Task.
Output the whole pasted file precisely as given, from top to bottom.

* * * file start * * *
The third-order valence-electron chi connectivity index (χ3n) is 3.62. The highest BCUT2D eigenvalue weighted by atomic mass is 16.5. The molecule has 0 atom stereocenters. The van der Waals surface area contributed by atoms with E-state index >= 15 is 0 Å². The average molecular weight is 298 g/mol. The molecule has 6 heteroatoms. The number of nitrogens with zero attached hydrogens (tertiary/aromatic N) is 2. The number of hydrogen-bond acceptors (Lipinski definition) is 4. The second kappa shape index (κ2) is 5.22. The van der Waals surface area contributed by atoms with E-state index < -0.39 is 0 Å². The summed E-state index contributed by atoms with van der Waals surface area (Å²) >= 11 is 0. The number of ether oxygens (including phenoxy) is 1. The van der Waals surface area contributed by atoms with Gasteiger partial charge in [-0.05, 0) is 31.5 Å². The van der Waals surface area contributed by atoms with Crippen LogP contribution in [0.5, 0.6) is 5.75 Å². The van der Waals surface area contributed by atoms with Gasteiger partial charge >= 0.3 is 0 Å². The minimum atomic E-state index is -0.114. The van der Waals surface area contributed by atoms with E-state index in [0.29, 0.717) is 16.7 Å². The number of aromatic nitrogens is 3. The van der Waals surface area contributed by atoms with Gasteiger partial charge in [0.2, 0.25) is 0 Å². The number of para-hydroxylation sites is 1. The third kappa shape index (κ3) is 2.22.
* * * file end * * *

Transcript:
The third-order valence-electron chi connectivity index (χ3n) is 3.62. The highest BCUT2D eigenvalue weighted by atomic mass is 16.5. The molecule has 0 atom stereocenters. The van der Waals surface area contributed by atoms with E-state index >= 15 is 0 Å². The average molecular weight is 298 g/mol. The molecule has 6 heteroatoms. The number of nitrogens with zero attached hydrogens (tertiary/aromatic N) is 2. The number of hydrogen-bond acceptors (Lipinski definition) is 4. The second kappa shape index (κ2) is 5.22. The van der Waals surface area contributed by atoms with E-state index < -0.39 is 0 Å². The summed E-state index contributed by atoms with van der Waals surface area (Å²) >= 11 is 0. The number of ether oxygens (including phenoxy) is 1. The van der Waals surface area contributed by atoms with Gasteiger partial charge in [-0.05, 0) is 31.5 Å². The van der Waals surface area contributed by atoms with Crippen LogP contribution in [0.5, 0.6) is 5.75 Å². The van der Waals surface area contributed by atoms with Gasteiger partial charge >= 0.3 is 0 Å². The minimum atomic E-state index is -0.114. The van der Waals surface area contributed by atoms with E-state index in [0.29, 0.717) is 16.7 Å². The number of aromatic nitrogens is 3. The van der Waals surface area contributed by atoms with Gasteiger partial charge in [0.2, 0.25) is 0 Å². The number of para-hydroxylation sites is 1. The third kappa shape index (κ3) is 2.22.